Three-quarters of Stetson “Hatters” are native Floridians; they tend to be white, wealthy, and friendly, a sociology major says. A junior describes Hatters as “very approachable and ready to have a conversation about anything.” African Americans constitute 7 percent of the student body, Hispanics make up 15 percent, and Asian Americans add 2 percent. Students report little interest in political or social issues such as campus diversity. Ninety-eight percent of Stetson students receive financial aid and scholarships based on academic merit, rather than need, and Stetson also hands out athletic scholarships in baseball, basketball, golf, soccer, tennis, softball, cross-country, and volleyball. 

Sixty-seven percent of Stetson students live in the school’s dorms and many report that housing has gone from terrible to top-notch. “The housing department has done a complete turnaround,” says one senior. “The staff is friendly, helfpul, and constantly working to improve the residential experience of students.” Students say Emily Hall, Chaudoin, Stetson, and Conrad are in the best shape, but they add that more people would probably move off campus if the school didn’t cut financial aid awards for doing so. Stetson’s traditional cafeteria is known as the Commons, and features a made-to-order deli sandwich line, a pizza bar, and a grill serving burgers and fries. There’s also the Hat Rack food court, with a bagel stand, a smoothie shop, and another fast-food grill.  

“There is ample social life on campus, one need only to search for it,” says a student.  Fraternities attract 28 percent of the men and sororities draw 24 percent of the women, but Greek parties don’t get too raucous. The Council for Student Activities brings in big-name acts and music majors also stage concerts. Students look forward to annual events such as Greenfeather, aimed at promoting community service, and Greek Week, when sorority and fraternity chapters compete in a lip-synch contest and other events to raise money for charity. When your birthday rolls around, don’t forget to wear your bathing suit—it’s a tradition for fellow students to toss you into the midcampus Holler Fountain.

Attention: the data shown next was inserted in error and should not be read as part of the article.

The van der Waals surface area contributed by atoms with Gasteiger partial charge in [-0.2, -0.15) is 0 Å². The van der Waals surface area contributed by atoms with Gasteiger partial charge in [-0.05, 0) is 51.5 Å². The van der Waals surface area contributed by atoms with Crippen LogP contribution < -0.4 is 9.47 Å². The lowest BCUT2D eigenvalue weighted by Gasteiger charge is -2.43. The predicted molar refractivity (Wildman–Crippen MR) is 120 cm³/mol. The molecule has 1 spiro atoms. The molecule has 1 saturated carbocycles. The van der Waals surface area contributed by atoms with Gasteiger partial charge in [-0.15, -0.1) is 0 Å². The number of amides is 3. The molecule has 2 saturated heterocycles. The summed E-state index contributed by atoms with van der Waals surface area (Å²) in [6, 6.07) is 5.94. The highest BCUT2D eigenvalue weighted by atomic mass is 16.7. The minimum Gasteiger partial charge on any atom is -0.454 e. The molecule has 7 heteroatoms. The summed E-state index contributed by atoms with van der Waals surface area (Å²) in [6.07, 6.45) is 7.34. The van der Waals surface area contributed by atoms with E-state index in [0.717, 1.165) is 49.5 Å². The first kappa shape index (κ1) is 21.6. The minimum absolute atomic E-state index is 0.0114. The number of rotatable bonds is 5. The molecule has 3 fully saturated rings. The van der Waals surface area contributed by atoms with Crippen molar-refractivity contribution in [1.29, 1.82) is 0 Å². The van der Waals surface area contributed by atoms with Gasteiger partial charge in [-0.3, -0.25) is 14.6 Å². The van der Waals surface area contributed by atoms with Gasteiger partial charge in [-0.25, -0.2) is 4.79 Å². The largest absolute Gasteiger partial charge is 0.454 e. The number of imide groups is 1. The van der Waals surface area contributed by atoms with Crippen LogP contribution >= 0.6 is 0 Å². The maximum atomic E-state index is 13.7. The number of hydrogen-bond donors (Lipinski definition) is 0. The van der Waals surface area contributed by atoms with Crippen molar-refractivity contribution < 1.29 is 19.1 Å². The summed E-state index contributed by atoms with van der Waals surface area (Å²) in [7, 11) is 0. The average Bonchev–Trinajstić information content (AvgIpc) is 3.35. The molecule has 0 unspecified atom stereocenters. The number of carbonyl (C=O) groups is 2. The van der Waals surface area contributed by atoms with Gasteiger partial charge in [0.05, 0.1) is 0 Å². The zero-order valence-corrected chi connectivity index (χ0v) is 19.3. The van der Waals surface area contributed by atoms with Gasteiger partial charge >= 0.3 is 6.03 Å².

As for the “adorable, small Southern town” of DeLand, it boasts “shops, galleries, and cafés,” so students often head to Orlando (40 minutes from campus) or Daytona Beach (20 minutes) to eat out, shop, or dance the night away. In addition to the omnipresent beaches, Blue Spring and DeLeon Springs offer canoeing and nature watching. Popular road trips include Miami, the Keys for camping, and Gainesville, to see the University of Florida Gators play.

Stetson’s teams compete in NCAA Division I, and a football team took the field in August 2013 for the first time in 58 years. The Hatters are a perennial powerhouse in baseball, and the team competes regularly in the NCAA Regionals. Women’s golf and basketball are strong, as are softball and tennis. For those not up to intercollegiate competition, the Hollis Wellness Center includes a field house, outdoor pool, game room, dance studio, and exercise room. In addition, 48 percent of students participate in club and intramural sports, ranging from bowling and flag football to Ping-Pong, inner-tube water polo, and sand volleyball is becoming a popular spectator sport.

Stetson students savor the one-on-one attention freely given at this small Sunshine State university. After four years spent enjoying great weather and forming close friendships with peers and professors, they emerge with solid academic foundations for future work or study.

Deadlines & Requirements

Stetson: Rolling admissions. Application fee: $50. Campus interviews: optional, evaluative. No alumni interviews. SATs or ACTs: optional. No Subject Tests. Accepts the Common Application. Essay question.